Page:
But when we come to birth, state and standing come together. A child born into the world at once has both the state and standing of relationship.

Having so far cleared the ground let us adduce one or two Scriptures in support of what we say.

“IN CHRIST JESUS” is new creation.

“If any man be” in Christ, he is a new creature [literally, there is a new creation]; “old things are passed away; behold, all things are become new” (2 Cor. 5:17). It would clear the ground enormously, if this were clearly grasped. One of the fundamental errors of Christendom is that they seek to graft Christ, as it were, upon fallen nature. This is evident in the way they seek to bring Christianity into schemes of pure worldly uplifting and into politics, on the one hand; and on the other, in seeking to humanize heaven, so that relatives hope to meet relatives as such in heaven. I knew one Christian lady, who actually said she would not care to go to heaven, if she did not know her mother as her mother in heaven. A little thought will clearly show what confusion would be wrought in heaven if human relationships were carried into that sphere.

New Creation sets aside the old creation altogether. The new in Scripture always sets aside, absolutely and for ever, the old. “He taketh away the first that He may establish the second” (Heb. 10:9).

God is not building on the old creation in any shape or form. Man’s world will be burned up one day; man’s day, in which he has done, as he thinks, the best for himself, will destroy itself. And after the storms and wrecks of time; after the judgments and visitations of God there shall arise a new heaven and a new earth, and He, who sits upon the throne, will say, “Behold, I make all things new” (Rev. 21:5). The recovery of man lies in this new creation. Man of the old order goes for ever from before God, and man after the order of Christ alone has a place before Him.

We learn, thus, that this new creation links itself up with its Head and Progenitor; until our Lord Jesus died and rose again it could not be said to be inaugurated. He Himself said, “Except a corn of wheat fall into the ground and die, it abideth alone: but if it die it bringeth forth much fruit” (John 12:24).

Again, “As in Adam all die, even so in Christ shall all be made alive” (1 Cor. 15. 22). Here we get the two Headships. There are but the two. Either we are in Adam or in Christ. Either we derive from the one or from the Other. Though the believer is linked by his body with the first creation he is no longer looked at as “in Adam”.

We may ask, How are we “in Adam”. “In Adam” is true of those who are of Adam. But remember Adam begat children in his own likeness after he fell, and communicated a fallen nature to his descendants. And it is just this that gives the status of “in Adam”. “In Adam” is descriptive of both standing and state—a fallen, sinful standing, and a fallen sinful state.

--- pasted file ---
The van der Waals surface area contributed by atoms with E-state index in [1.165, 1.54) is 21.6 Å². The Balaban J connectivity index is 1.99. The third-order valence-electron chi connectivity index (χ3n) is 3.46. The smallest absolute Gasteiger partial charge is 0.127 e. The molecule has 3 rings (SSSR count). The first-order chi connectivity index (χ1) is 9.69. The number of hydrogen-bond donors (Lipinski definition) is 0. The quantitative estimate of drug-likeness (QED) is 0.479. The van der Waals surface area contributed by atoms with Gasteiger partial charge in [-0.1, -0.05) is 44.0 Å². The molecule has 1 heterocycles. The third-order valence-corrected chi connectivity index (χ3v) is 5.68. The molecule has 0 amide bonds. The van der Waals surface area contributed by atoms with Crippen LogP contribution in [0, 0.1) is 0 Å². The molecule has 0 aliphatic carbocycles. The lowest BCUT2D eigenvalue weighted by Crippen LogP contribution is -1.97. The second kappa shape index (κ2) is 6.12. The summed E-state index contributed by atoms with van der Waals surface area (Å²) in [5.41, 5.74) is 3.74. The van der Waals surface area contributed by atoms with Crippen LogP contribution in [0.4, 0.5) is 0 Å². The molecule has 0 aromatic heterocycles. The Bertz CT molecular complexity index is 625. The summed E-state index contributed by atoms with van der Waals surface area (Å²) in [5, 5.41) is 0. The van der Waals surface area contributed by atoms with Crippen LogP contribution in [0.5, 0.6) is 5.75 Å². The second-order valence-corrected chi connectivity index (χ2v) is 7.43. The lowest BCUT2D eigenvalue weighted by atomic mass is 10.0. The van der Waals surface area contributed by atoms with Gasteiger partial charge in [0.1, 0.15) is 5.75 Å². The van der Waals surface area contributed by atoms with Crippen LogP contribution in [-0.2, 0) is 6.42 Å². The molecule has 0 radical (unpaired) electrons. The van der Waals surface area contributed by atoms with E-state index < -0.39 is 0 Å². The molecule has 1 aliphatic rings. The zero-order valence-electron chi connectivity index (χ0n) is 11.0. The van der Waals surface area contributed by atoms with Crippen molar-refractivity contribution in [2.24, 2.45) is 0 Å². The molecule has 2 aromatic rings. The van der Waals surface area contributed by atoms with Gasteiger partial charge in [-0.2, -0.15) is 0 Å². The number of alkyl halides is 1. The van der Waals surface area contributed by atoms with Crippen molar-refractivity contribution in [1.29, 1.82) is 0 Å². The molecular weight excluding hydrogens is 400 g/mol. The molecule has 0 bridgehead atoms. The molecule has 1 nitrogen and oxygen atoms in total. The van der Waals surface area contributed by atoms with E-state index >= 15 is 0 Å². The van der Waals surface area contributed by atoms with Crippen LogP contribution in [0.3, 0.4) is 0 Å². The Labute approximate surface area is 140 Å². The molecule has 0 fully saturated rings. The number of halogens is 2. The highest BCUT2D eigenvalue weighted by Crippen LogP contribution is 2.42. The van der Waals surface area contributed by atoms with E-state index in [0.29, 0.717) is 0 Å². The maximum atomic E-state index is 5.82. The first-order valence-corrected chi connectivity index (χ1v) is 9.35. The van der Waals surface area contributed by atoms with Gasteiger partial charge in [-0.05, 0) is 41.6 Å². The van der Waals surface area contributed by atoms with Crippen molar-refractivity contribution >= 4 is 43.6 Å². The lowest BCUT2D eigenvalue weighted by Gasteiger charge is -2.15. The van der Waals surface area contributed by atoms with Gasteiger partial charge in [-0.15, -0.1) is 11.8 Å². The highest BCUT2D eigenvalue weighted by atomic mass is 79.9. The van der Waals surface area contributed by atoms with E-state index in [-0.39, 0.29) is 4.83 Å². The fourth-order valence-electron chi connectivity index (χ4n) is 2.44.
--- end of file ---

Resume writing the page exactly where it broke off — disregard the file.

In the same way we may ask the question, How are we “in Christ”? We are “in Christ” if we are “of Christ”. Here, again, standing and state go together.

A word of explanation as to the word state. It is not in this connection a question of good state or bad state, a married person is in the married state, whether happy or unhappy. We use the word state simply in its absolute meaning.

Further, not till the Spirit indwells the believer can he be said to be “in Christ”. “But ye [believers] are not in the flesh [that is ‘in Adam’], but in the Spirit, if so be that the Spirit of God dwell in you. Now if any man have not the Spirit of Christ, be is none of His [he is not of Him—N.T.]” (Rom. 8:9). That is to say the indwelling Holy Spirit gives the full Christian state; to be destitute of the Holy Ghost is to prove that we are not of His order, not “in Christ Jesus”.

What a rich unfolding of the heart of God, what a tribute to His wisdom and glory! What a place it puts Christ in! As the result of His death and resurrection He has taken a new and surpassingly glorious place as the Progenitor or Head of a new creation, unassailable, unsullied and eternal. And we believers, indwelt by the Holy Spirit, are “in Christ”—part and parcel of that wondrous new creation, soon to have new creation bodies, and be in a new creation world. “He that sat upon the throne said, Behold, I make all things new” (Rev. 21:5), never, never to grow old; new, new for ever and ever.

And as we take up our place and portion in practical reality we shall learn the meaning of the verse, “Yea, and all that will live godly in Christ Jesus shall suffer persecution” (2 Tim. 3:12). As we refuse the world in every shape and form, as we refuse to graft Christ on to the old man that crucified Him, we shall have arrayed against us all the force of a worldly rationalistic and ritualistic religion. Everything that recognizes the world and man, intellectual or otherwise, will refuse this wondrous blessing. But on the other hand we shall be free to enter into and enjoy those delights to the full, which far more than compensate for the tribulations, nay, put such a character upon them that we can say, “we glory in tribulations also” (Rom. 5:3).

A.J.Pollock

S.T. 1920